Little things

He forgot to read his book for school today. This he realized as he was putting on shoes to leave for school this morning after a leisurely four-day weekend. Instantly he transformed, from boisterous, cheerful almost-middle-school weirdo to panicked, shame-filled, sobbing nine year old. Oh, my child. I know how it feels.

I’m participating in the Slice of Life Challenge
hosted by Two Writing Teachers

I know how it feels to find myself late to a meeting for which I’m unprepared. To arrive at the presentation without my notes. To realize my phone is not charged– just as the important call begins. To forget the milk. Always. To run over to your school mid-day to drop off the permission form, the field trip money, the instrument, the book, the medicine I forgot to give you.  To get in the car and see, again, that I am already late to wherever I’m going, even though I had left plenty of time. 

“I’m a failure,” he cried to himself quietly in the backseat. Oh, my child. I know how it feels.

I know how it feels to see how other people remember. How other people stick with it. How other people finish. How they start right away. These things that should be easy. “You’re so smart,” they said, “Why can’t you do this?”

I’m great at Big Things, I have learned to say. Just not at the little things. I’m great at having ideas, ten or twelve of them while the rest of the group still sits silent waiting for inspiration. I’m great at solving the problem. At keeping my cool when shit gets real. At dreaming. I’m great at making a change, big change, like scrapping everything and starting over, like revising the text I worked so hard to compose in the first place, like rearranging the furniture in the middle of the night, like thinking up another way. I read fast, and I read everything. I’m great at imagining, just like you, and at words, and music, and seeing the whole big complicated picture in a flash. Just like you are.

But not at the Little Things. You don’t want me keeping your calendar, doing your errands, borrowing your stuff. I won’t remember what I told you last time, or much of what you told me either.  I won’t send you a birthday card, or a Christmas card most years. I couldn’t do homework, can’t return library books, drive around with stuff to return to stores in my car at all times, can’t mail a package. I make a habit slowly and break it easily. I’m always starting over.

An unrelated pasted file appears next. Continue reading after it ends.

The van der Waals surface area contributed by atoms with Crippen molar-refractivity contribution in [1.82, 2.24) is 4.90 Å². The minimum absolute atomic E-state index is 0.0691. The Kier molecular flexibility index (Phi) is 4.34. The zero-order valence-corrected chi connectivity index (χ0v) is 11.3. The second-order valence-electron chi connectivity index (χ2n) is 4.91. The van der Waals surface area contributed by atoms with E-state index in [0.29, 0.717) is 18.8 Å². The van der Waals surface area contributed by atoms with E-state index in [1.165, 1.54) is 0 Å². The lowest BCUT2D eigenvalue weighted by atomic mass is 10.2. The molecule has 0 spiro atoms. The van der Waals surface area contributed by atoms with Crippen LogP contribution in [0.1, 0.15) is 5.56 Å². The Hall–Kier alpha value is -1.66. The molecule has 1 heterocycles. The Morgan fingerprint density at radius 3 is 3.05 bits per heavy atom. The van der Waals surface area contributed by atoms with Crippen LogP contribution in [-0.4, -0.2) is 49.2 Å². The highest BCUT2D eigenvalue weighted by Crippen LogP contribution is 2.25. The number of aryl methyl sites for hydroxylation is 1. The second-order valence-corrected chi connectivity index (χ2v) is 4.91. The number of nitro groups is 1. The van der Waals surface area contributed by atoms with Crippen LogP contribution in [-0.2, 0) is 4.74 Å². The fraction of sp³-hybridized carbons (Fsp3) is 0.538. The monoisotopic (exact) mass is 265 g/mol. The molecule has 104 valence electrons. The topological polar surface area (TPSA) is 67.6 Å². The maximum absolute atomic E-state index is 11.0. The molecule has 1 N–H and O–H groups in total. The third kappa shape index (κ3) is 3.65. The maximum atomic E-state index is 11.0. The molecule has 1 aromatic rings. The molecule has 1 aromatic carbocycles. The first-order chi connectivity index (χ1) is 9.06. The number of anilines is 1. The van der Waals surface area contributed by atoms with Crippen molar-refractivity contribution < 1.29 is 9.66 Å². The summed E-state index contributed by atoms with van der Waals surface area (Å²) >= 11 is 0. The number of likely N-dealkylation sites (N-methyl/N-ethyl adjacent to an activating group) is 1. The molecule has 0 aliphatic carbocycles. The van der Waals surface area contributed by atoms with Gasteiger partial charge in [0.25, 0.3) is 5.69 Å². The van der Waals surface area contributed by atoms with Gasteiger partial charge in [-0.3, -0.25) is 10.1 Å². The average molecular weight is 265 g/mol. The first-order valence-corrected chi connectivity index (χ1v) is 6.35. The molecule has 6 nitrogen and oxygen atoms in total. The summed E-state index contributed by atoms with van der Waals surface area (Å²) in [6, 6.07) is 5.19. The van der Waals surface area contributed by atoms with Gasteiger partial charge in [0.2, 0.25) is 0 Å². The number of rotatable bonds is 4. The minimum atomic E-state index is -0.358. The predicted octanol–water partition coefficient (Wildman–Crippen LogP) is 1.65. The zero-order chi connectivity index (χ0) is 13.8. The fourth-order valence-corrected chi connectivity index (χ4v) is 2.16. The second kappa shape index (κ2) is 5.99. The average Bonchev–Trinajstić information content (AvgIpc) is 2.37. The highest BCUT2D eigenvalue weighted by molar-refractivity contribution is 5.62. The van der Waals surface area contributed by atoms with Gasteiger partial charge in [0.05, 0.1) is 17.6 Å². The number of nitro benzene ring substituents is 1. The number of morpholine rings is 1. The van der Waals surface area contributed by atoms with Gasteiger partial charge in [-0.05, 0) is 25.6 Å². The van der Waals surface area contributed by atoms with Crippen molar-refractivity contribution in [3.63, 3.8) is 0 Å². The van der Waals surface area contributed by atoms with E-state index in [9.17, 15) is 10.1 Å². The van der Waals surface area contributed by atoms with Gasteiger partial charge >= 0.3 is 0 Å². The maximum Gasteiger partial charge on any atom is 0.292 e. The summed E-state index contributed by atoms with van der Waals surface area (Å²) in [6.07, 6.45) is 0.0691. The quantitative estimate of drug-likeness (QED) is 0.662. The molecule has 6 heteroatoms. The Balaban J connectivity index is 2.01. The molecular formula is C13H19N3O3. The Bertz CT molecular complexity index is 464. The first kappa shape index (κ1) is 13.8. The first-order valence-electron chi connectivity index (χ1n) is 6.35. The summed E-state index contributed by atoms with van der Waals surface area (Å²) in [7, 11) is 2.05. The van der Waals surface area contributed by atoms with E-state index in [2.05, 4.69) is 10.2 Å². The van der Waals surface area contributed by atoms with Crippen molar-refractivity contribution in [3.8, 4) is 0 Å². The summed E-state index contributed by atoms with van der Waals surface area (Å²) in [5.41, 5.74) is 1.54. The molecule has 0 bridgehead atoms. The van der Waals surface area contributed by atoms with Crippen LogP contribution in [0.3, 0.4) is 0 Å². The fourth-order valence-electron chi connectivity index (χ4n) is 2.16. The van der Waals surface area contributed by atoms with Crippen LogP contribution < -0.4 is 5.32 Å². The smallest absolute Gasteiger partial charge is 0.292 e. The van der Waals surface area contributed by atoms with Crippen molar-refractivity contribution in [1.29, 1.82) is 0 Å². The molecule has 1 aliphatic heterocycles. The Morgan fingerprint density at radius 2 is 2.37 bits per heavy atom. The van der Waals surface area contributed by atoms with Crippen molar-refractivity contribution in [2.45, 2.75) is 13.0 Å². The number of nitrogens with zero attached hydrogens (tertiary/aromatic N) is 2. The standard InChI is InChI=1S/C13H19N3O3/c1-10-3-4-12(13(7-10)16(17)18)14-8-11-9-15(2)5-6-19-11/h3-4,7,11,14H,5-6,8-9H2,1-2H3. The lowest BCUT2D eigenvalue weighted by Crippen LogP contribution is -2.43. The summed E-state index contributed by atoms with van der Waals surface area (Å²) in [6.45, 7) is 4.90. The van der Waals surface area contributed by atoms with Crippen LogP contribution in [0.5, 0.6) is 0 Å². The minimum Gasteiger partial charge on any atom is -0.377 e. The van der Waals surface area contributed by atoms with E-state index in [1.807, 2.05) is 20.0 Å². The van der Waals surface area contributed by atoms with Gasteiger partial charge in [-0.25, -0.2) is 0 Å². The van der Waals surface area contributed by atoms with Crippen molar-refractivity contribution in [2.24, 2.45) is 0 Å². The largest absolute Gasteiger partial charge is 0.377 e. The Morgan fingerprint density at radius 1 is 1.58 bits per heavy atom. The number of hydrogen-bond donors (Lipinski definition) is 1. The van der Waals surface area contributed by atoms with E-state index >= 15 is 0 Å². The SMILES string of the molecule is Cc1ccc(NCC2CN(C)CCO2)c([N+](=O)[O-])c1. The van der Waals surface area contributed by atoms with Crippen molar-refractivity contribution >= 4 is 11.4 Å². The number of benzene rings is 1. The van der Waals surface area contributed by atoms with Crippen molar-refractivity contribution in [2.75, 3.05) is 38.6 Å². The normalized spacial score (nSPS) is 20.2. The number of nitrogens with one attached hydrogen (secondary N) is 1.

You, my child, are not a failure. You are a masterpiece. You are fallible like a human being, the most human of humans. Your laugh is easy and your wit blade-sharp. Your mind pops like a firecracker; your words follow your ideas like a tail does its comet. You’ll read your book this morning; you’ll talk about it animatedly; your ideas will inspire the others; your insights will be piercing, And different. Your day will be sparkly. Your life will be a sparkly life of Big Things.

6 thoughts on “Little things

  1. He should read this; maybe it is tonight’s bedtime reading—in addition to that book for school? What a lovely way to tell your son how much you love him, and to let yourself off the hook a little bit. Look at that list of great skills! (And the English teacher in me loves the anaphora—painful though it might’ve been to write—in your second paragraph.)

  2. What a lovely post, and how lovely it is when we realize our strengths and those places we have areas for support, and how lovely it is to share it in such a vulnerable way so that others can help us where we need it. Your writing was so engaging 🙂
    And thanks for the comment on my blog this morning too! Glad we have connected!
    Michelle @hellogoodgoodlife

  3. LOVE this so much. You write so fluidly! I am so happy that I am sta
    rting to write for the FIRST time EVER and I want to be better and better!

  4. Oh, I know this too. It’s so hard to know this and then watch our children live it too.
    I especially love how you bookend this slice with descriptions of your child. The love is right there on the page.

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